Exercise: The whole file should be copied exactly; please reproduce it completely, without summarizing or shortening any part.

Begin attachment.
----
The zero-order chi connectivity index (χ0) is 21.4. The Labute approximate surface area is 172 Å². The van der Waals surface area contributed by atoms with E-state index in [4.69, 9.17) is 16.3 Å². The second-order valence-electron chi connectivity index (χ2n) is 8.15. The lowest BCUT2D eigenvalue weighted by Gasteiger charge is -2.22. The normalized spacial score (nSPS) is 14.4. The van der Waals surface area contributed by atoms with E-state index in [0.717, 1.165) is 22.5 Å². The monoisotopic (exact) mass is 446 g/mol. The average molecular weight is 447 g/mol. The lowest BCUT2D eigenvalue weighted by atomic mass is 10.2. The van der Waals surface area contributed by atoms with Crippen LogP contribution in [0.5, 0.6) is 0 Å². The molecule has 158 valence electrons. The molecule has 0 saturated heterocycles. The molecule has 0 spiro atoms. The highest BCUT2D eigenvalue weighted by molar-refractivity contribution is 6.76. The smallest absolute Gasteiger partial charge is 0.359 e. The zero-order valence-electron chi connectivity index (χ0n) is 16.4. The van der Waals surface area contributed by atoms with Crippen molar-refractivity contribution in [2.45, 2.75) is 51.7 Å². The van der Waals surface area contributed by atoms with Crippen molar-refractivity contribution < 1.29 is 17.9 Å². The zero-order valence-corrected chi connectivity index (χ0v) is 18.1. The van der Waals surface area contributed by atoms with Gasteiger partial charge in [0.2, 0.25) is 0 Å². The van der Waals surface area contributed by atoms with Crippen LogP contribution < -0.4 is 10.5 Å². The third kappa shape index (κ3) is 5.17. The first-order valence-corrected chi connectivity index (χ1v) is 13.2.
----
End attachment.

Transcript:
The zero-order chi connectivity index (χ0) is 21.4. The Labute approximate surface area is 172 Å². The van der Waals surface area contributed by atoms with E-state index in [4.69, 9.17) is 16.3 Å². The second-order valence-electron chi connectivity index (χ2n) is 8.15. The lowest BCUT2D eigenvalue weighted by Gasteiger charge is -2.22. The normalized spacial score (nSPS) is 14.4. The van der Waals surface area contributed by atoms with E-state index in [0.717, 1.165) is 22.5 Å². The monoisotopic (exact) mass is 446 g/mol. The average molecular weight is 447 g/mol. The lowest BCUT2D eigenvalue weighted by atomic mass is 10.2. The van der Waals surface area contributed by atoms with Crippen LogP contribution in [0.5, 0.6) is 0 Å². The molecule has 158 valence electrons. The molecule has 0 saturated heterocycles. The molecule has 0 spiro atoms. The highest BCUT2D eigenvalue weighted by molar-refractivity contribution is 6.76. The smallest absolute Gasteiger partial charge is 0.359 e. The zero-order valence-electron chi connectivity index (χ0n) is 16.4. The van der Waals surface area contributed by atoms with Crippen molar-refractivity contribution in [2.45, 2.75) is 51.7 Å². The van der Waals surface area contributed by atoms with Crippen molar-refractivity contribution < 1.29 is 17.9 Å². The zero-order valence-corrected chi connectivity index (χ0v) is 18.1. The van der Waals surface area contributed by atoms with Gasteiger partial charge in [0.2, 0.25) is 0 Å². The van der Waals surface area contributed by atoms with Crippen LogP contribution < -0.4 is 10.5 Å². The third kappa shape index (κ3) is 5.17. The first-order valence-corrected chi connectivity index (χ1v) is 13.2.